When Do Brain Dumps Jeopardize the CISSP Test?

Maybe you got into a conversation with your CISSP instructor at the culmination of your CISSP training course and you casually let it drop that you are using a brain dump to get complementary CISSP study material. Before your IT instructor hits the roof and starts on a litany about how dangerous it is to use brain dumps, head him off and explain that it is legal to user certain brain dumps provided you meet certain conditions.

In its most literal form, a brain dump can be anything coming out of your head  meaning, you attempted to write down what you know about a particular topic or field of discipline. Thus, you dumped the contents of your brain about that subject onto hard copy (like a personal diary or notebook), or in a digital document (like a text or word processing document and saved it.) So far, nothing illegal here  anyone can write about how he understood the CISSP study material he recently went over. No one can convict you for actually absorbing the information.

Legal profit-making brain dump sites can be found online. What makes them legal is that they create unique content to be sold to other people, so they do own the intellectual property rights to that unique content they developed. Even if the unique content is based on the coverage of past IT (or CISSP) exams or study material, so long as the CISSP study material or CISSP brain dumps these websites sell is of their own creation, that is their own property and they can do with it as they please (even give it way if they are so inclined.)

Why would anyone sell content from the IT certification exams verbatim (in essence, stealing the copyrighted content from the exam creators)? Well, for one thing, it is cheaper. To create your own unique content takes talent, time, energy and resources so some people take shortcuts by ripping off content from other content providers instead. But since you want to start your career on the right footing, buy only unique CISSP study material content so you do not feed the cancer called trade secrets piracy.

You can be found guilty in a US court of selling trade secrets if you create a brain dump site where you sell genuine content from the CISSP test. To clinch your conviction, the owner of the CISSP accreditation exams has to prove that you had deliberately used content from the CISSP exam in a verbatim form (meaning, you copied the CISSP exam questions and answers word-for-word and then sold these verbatim content to other people for a profit.) This crime of selling trade secrets falls under the realm of Intellectual Property protection.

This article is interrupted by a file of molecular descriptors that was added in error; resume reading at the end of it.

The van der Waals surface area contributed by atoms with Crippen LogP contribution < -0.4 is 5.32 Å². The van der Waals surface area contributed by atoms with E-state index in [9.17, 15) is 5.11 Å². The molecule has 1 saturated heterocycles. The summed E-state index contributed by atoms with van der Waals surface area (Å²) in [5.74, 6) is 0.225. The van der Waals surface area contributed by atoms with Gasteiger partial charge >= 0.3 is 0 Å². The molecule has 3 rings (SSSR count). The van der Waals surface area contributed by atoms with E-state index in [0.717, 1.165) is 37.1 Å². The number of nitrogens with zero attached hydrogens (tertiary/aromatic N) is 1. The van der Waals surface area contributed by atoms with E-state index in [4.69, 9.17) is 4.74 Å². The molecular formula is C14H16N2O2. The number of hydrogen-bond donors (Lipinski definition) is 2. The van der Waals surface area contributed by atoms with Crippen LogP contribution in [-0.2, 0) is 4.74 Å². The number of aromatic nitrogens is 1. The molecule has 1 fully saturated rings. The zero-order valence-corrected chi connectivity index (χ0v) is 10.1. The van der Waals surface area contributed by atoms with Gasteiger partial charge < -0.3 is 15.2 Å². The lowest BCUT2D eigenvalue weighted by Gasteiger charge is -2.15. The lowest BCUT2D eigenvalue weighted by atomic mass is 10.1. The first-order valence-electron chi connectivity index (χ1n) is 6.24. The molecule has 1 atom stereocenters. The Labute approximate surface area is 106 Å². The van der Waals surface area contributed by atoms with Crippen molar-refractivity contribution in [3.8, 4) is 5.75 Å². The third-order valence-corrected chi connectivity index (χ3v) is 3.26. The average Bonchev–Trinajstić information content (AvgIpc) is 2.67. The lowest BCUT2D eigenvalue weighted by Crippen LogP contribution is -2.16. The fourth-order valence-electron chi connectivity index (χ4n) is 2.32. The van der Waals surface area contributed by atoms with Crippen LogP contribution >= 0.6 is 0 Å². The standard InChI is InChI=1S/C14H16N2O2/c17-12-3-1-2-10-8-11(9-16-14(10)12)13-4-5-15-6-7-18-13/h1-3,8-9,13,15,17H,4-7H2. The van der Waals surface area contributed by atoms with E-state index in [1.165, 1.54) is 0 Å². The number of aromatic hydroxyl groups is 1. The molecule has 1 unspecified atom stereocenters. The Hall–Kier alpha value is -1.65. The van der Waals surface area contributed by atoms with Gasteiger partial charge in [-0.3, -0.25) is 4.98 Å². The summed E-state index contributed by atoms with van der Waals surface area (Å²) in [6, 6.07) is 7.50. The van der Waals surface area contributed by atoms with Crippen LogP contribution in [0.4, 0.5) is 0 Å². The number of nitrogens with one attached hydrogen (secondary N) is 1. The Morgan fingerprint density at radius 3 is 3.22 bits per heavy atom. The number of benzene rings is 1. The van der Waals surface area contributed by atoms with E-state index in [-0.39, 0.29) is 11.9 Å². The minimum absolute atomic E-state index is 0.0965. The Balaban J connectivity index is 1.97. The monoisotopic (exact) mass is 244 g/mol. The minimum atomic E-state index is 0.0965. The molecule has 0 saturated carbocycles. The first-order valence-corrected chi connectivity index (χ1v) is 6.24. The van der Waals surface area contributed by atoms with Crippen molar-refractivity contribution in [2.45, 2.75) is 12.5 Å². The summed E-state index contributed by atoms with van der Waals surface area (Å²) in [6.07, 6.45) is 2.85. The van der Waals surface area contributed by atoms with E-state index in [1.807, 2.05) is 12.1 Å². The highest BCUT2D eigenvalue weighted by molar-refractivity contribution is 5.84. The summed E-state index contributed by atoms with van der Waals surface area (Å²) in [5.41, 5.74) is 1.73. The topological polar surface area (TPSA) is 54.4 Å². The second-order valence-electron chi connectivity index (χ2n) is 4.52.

But why are there still brain dumps to be found on the Internet then? Well, the problem is many of these brain dump sites operate on the legal side of the law by selling content they created themselves. It is also rather hard to prove that someone actually copied CISSP exam intellectual property in a deliberate manner and with intent to make profit from it (unless you set up a sting operation to entrap the owner and/or the staff of the brain dump in the act of selling CISSP copyrighted information to undercover agents.) If, for instance, all you did was to create a John Doe blog site and write down your impressions about the CISSP exam you prepared for and took, and also any things you feel other people should bear in mind when taking the exam (like what parts of the exam you personally found difficult), you cannot be found guilty of jeopardizing the integrity of the CISSP test through your blog site. This is because you: a) only wrote down about your personal impressions; b) there is no intent to sell the information, just an intent to express yourself; and c) you did not sell content from the CISSP exam in verbatim form to other people. Yes, your blog site can literally be a brain dump in this sense (because you took knowledge from your brain and placed it in a public access site) but it is not an illegal brain dump.

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